How to Be a Better Brand Spokesperson Than Mark Zuckerberg

Recently, during a live stream of Facebook’s weekly internal Q&A meeting, Mark Zuckerberg shared, “I do such a bad job at interviews.” When the CEO of a company with a market cap of over $500 billion admits that he does a poor job at press interviews, it makes you wonder: What makes for a good brand spokesperson?

Recently, during a live stream of Facebook’s weekly internal Q&A meeting, Mark Zuckerberg shared, “I do such a bad job at interviews.” When the CEO of a company with a market cap of over $500 billion admits that he does a poor job at press interviews, it makes you wonder: What makes for a good interview?

For starters, the quality of an interview should be judged from both the perspective of the interview subject (and their company) as well as the reporter (and their publication). I’ve worked with dozens of spokespeople over the years and have facilitated good, bad and, quite frankly, ugly interviews.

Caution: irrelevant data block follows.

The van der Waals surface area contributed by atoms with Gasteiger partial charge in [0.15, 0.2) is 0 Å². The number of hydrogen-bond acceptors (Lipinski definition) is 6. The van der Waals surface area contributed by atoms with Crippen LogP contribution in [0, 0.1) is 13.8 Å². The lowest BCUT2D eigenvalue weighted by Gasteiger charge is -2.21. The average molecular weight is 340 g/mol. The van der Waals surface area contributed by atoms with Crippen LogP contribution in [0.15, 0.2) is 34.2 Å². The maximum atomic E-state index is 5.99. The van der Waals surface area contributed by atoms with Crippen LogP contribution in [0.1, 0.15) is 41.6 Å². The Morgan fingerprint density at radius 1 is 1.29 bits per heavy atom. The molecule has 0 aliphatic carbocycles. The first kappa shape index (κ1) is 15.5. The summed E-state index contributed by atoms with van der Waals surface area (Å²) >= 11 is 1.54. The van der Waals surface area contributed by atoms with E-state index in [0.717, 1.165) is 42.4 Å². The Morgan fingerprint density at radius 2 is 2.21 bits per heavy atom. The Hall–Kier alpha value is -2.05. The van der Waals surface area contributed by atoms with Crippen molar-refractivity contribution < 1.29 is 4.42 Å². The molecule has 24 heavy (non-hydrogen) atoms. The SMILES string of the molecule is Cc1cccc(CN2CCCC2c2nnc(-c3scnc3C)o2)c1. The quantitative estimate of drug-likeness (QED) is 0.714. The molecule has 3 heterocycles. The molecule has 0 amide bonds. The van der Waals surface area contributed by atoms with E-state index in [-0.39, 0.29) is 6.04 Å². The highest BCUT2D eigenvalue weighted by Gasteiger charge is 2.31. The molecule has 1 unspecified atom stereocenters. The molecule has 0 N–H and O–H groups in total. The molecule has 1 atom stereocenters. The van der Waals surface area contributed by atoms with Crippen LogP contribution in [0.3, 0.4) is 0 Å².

The likelihood of a good interview increases greatly if you identify spokespeople with certain innate qualities. Good interviews are also the result of proper preparation and training.

4 Requirements of Good Brand Spokespeople

Whether a company is big or small, there should be an arsenal of spokespeople to cover a variety of topics that will boost the corporate reputation. The best place to begin selecting your spokespeople is with these four requirements: interest, availability, knowledge, and title.

Interest

If a spokesperson isn’t interested in participating in interviews or doesn’t see the value, then guess what? They won’t be good at them. Public relations teams should educate their spokespeople on PR goals and share examples and results, especially over time, to maintain interest.

Availability

In the digital and social media age, the news cycle is rapid. If a spokesperson can’t respond within minutes or hours, they will miss out on opportunities.